While his defense has always been a point of contention, there's no disputing that Jeter still swings a mean stick, as he led all of baseball with 216 hits last season, the eighth season of his career that he cracked the 200-hit mark in.
Jeter holds an $8 million player option for 2014, and there's always a chance that he'd exercise it. More likely is that he'll decline the option, making him a free agent, and look to land a multi-year deal with the Yankees, taking him past his 40th birthday.
As long as Jeter puts up Jeter-like numbers, he'll have suitors, whether it be the Yankees or a team that believes it is one player away from making a serious postseason run—and no player in the game has as much postseason experience or success as the Yankees captain.
Projected Contract: Two years, $28 million
Other Notable Free Agent Shortstops
Shortstops That Will Have 2014 Options Picked Up
Yunel Escobar ($5 million)
One of the more under-the-radar .300 hitters you'll find in baseball, David Murphy has quietly put together a solid career.
Since 2008, Murphy has a .283/.346/.449 slash line, averaging 14 home runs, 61 RBI and 10 stolen bases a season. While some would point to the fact that he plays half of his games in Arlington, his home and away splits are very close.
Murphy doesn't strike out much, knows how to get on base and is just a solid, all-around ballplayer—and any manager worth his contract would tell you that you simply can't have too many of those on a team.
Projected Contract: Four years, $40 million
Other Notable Free Agent Left Fielders
Left Fielders That Will Have 2014 Options Picked Up
Jason Kubel ($7.5 million)
A case could be made for Curtis Granderson as the pick here and I'd have no arguments about that—both he and Ellsbury are going to be paid handsomely this winter.
But Ellsbury's a complete player (with major injury concerns), while Granderson has turned into an all-or-nothing guy—either he goes deep or he strikes out.
When Ellsbury is healthy, he's a MVP candidate who hits for average and power, plays above-average defense in center field and has speed to burn on the basepaths.
The problem is staying healthy. Ellsbury has been felled by injury in two of the last three seasons, playing in only 18 games in 2010 and 74 games in 2012.
If he can stay on the field—and produce—Ellsbury will wind up with a more lucrative deal than his American League East counterpart. If not, Granderson will be the one.
Projected Contract: Five years, $85 million
Other Notable Free Agent Center Fielders
Chris Young ($11 million team option won't be exercised by Oakland)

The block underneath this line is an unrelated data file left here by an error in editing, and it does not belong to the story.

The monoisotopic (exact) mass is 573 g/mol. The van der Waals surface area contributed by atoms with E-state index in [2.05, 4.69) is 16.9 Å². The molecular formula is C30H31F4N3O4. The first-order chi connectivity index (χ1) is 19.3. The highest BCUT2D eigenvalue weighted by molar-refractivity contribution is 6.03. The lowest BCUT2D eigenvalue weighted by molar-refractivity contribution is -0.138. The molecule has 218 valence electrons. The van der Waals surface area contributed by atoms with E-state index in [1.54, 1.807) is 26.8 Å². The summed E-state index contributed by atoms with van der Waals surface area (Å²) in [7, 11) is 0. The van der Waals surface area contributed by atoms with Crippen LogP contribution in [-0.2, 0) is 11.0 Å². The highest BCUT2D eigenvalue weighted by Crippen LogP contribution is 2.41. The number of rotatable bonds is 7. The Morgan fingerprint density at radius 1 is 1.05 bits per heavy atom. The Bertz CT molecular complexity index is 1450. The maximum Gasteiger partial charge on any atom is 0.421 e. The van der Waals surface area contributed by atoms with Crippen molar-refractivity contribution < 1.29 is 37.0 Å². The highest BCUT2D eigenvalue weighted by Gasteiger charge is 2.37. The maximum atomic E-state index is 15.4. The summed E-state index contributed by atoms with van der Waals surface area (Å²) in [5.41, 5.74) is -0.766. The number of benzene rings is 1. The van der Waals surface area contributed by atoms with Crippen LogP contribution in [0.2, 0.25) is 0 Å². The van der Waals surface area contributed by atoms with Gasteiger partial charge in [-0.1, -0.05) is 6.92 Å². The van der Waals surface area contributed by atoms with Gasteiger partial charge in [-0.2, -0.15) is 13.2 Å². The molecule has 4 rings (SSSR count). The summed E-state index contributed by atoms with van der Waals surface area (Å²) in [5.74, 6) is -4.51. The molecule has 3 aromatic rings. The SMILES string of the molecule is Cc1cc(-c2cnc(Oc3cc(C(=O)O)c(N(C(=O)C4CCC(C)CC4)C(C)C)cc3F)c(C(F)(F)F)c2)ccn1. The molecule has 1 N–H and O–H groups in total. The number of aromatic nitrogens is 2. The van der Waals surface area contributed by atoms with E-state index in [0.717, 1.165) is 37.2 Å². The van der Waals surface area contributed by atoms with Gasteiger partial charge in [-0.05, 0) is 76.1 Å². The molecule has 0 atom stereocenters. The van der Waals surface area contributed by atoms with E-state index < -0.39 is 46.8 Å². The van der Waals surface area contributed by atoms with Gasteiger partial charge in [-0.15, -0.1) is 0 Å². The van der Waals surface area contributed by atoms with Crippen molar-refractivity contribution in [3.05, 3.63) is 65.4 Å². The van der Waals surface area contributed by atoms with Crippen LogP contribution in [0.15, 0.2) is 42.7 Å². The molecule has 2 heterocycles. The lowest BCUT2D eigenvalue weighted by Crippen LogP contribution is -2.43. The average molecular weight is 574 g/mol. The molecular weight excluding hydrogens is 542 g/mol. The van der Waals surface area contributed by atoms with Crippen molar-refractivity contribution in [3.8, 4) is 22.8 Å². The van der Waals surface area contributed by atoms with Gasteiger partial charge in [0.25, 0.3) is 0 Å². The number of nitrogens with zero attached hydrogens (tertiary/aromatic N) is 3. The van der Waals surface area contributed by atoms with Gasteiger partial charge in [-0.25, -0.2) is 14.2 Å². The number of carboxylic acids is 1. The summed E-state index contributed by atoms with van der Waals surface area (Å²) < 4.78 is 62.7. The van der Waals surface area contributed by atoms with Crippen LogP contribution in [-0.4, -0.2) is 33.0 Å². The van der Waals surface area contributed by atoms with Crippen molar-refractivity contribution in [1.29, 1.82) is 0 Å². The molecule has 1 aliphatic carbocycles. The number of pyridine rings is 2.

No matter how he performs with the glove roaming center field for the Cincinnati Reds in 2013, make no mistake about it: Shin-Soo Choo is a corner outfielder.
An on-base machine—his career .381 on-base percentage is nearly identical to those posted by Derek Jeter and David Wright—Choo's combination of power and speed allows him to be an effective, if somewhat unconventional leadoff hitter.
He's a mediocre fielder on a good day, but his ability with a bat in his hands—and having Scott Boras as his agent—a 31-year-old Choo will be making far more than the $4.9 million he's set to earn in 2013.
Projected Contract: Five years, $55 million
Other Notable Free Agent Right Fielders
Jason Vargas isn't a front-of-the-rotation starter, and he certainly won't be confused with some of the elite right-handers set to hit the market in 2014.
But he's durable, consistent, and the best southpaw available via free agency.
Over the past three years with the Seattle Mariners, Vargas, 31, went 33-36 with a 3.96 ERA and 1.25 WHIP, throwing an average of 204 innings per season.
As a solid, innings-eating arm in the middle of a contender's rotation, Vargas is an excellent option who won't break the bank—as we'll see when he takes the mound for the Los Angeles Angels of Anaheim this season.
Projected Contract: Five years, $60 million
Other Notable Free Agent Left-Handed Starters
Left-Handed Starters That Will Have 2014 Options Picked Up
Jon Lester ($13 million)
With a league-leading 17 wild pitches in 2012, it was fair to wonder whether you were watching Tim "The Freak" Lincecum or Rick "Wild Thing" Vaughn take the mound for the San Francisco Giants.
The two-time Cy Young Award winner finished the season with a 5.18 ERA and 1.48 WHIP and was relegated to the bullpen during the playoffs, making only one start as the Giants won their second World Series in three years.
One of the most dominant pitchers in the game from 2008 through 2011, it's hard to imagine that Lincecum, 28, won't be able to make the necessary adjustments in his mechanics and return to the land of elite starting pitchers.
Even if he does bounce back, Lincecum, who is set to make $22 million in 2013, will find some teams still wondering what that 2012 season was all about and unwilling to give him a Zack Greinke-like six-year deal pushing $150 million.
But all it takes is one team convinced that 2012 was a fluke for Lincecum to land his big payday.
That team certainly exists—it's just a matter of figuring out who it is.
Projected Contract: Six years, $142 million
Other Notable Free Agent Right-Handed Starters
Right-Handed Starters That Will Have 2014 Options Picked Up
James Shields ($12 million)
Ryan Vogelsong ($6.5 million)
While the 2013 season may very well be the last of his legendary career, as long as Mariano Rivera continues to shut down the opposition in the ninth inning, there will always be a spot for him at the back of the Yankees bullpen.
Coming off of the first major injury of his career—a torn ACL suffered while shagging fly balls in the outfield before a game against the Kansas City Royals last May—all eyes will be on Rivera to see if he's lost something.
But we've been waiting for Rivera's decline to come for years. Even with the injury and Rivera being 43-years-old, he's an athletic freak and anyone who has bet against Rivera typically loses.
I'm not going to be that guy.
Projected Contract: One year, $13 million
Other Notable Free Agent Closers